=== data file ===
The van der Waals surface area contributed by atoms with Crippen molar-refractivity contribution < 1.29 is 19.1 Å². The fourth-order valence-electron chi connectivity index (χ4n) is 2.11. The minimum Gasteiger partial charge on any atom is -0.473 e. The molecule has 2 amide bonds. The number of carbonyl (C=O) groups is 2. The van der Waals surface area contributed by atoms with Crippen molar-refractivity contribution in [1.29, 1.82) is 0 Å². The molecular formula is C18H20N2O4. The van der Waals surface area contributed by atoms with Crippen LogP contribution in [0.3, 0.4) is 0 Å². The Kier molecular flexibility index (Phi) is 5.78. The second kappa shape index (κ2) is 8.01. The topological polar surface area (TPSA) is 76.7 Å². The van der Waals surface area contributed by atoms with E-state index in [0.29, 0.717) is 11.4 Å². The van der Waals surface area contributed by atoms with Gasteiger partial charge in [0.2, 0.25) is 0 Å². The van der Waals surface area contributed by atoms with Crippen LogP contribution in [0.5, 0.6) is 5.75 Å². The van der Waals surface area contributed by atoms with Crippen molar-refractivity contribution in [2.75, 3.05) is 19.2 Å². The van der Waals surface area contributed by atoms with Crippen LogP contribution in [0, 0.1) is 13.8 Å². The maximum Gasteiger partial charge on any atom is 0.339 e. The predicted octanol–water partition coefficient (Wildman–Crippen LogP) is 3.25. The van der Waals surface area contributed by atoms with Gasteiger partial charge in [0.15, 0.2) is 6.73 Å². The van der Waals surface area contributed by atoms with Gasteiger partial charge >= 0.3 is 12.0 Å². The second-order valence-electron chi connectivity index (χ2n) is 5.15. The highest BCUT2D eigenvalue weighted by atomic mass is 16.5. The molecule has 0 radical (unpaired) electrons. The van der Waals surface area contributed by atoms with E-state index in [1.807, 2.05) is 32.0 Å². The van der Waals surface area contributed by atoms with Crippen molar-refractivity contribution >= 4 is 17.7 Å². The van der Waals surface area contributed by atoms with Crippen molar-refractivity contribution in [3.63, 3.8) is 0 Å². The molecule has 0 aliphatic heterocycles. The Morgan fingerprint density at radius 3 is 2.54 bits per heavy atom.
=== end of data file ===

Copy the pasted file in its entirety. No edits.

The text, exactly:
The van der Waals surface area contributed by atoms with Crippen molar-refractivity contribution < 1.29 is 19.1 Å². The fourth-order valence-electron chi connectivity index (χ4n) is 2.11. The minimum Gasteiger partial charge on any atom is -0.473 e. The molecule has 2 amide bonds. The number of carbonyl (C=O) groups is 2. The van der Waals surface area contributed by atoms with Crippen molar-refractivity contribution in [1.29, 1.82) is 0 Å². The molecular formula is C18H20N2O4. The van der Waals surface area contributed by atoms with Crippen LogP contribution in [0.3, 0.4) is 0 Å². The Kier molecular flexibility index (Phi) is 5.78. The second kappa shape index (κ2) is 8.01. The topological polar surface area (TPSA) is 76.7 Å². The van der Waals surface area contributed by atoms with E-state index in [0.29, 0.717) is 11.4 Å². The van der Waals surface area contributed by atoms with Gasteiger partial charge in [0.2, 0.25) is 0 Å². The van der Waals surface area contributed by atoms with Crippen LogP contribution in [0.5, 0.6) is 5.75 Å². The van der Waals surface area contributed by atoms with Crippen molar-refractivity contribution in [2.75, 3.05) is 19.2 Å². The van der Waals surface area contributed by atoms with Crippen LogP contribution in [0, 0.1) is 13.8 Å². The maximum Gasteiger partial charge on any atom is 0.339 e. The predicted octanol–water partition coefficient (Wildman–Crippen LogP) is 3.25. The van der Waals surface area contributed by atoms with Gasteiger partial charge in [0.15, 0.2) is 6.73 Å². The van der Waals surface area contributed by atoms with Gasteiger partial charge >= 0.3 is 12.0 Å². The second-order valence-electron chi connectivity index (χ2n) is 5.15. The highest BCUT2D eigenvalue weighted by atomic mass is 16.5. The molecule has 0 radical (unpaired) electrons. The van der Waals surface area contributed by atoms with E-state index in [1.807, 2.05) is 32.0 Å². The van der Waals surface area contributed by atoms with Crippen molar-refractivity contribution >= 4 is 17.7 Å². The van der Waals surface area contributed by atoms with Crippen molar-refractivity contribution in [3.63, 3.8) is 0 Å². The molecule has 0 aliphatic heterocycles. The Morgan fingerprint density at radius 3 is 2.54 bits per heavy atom.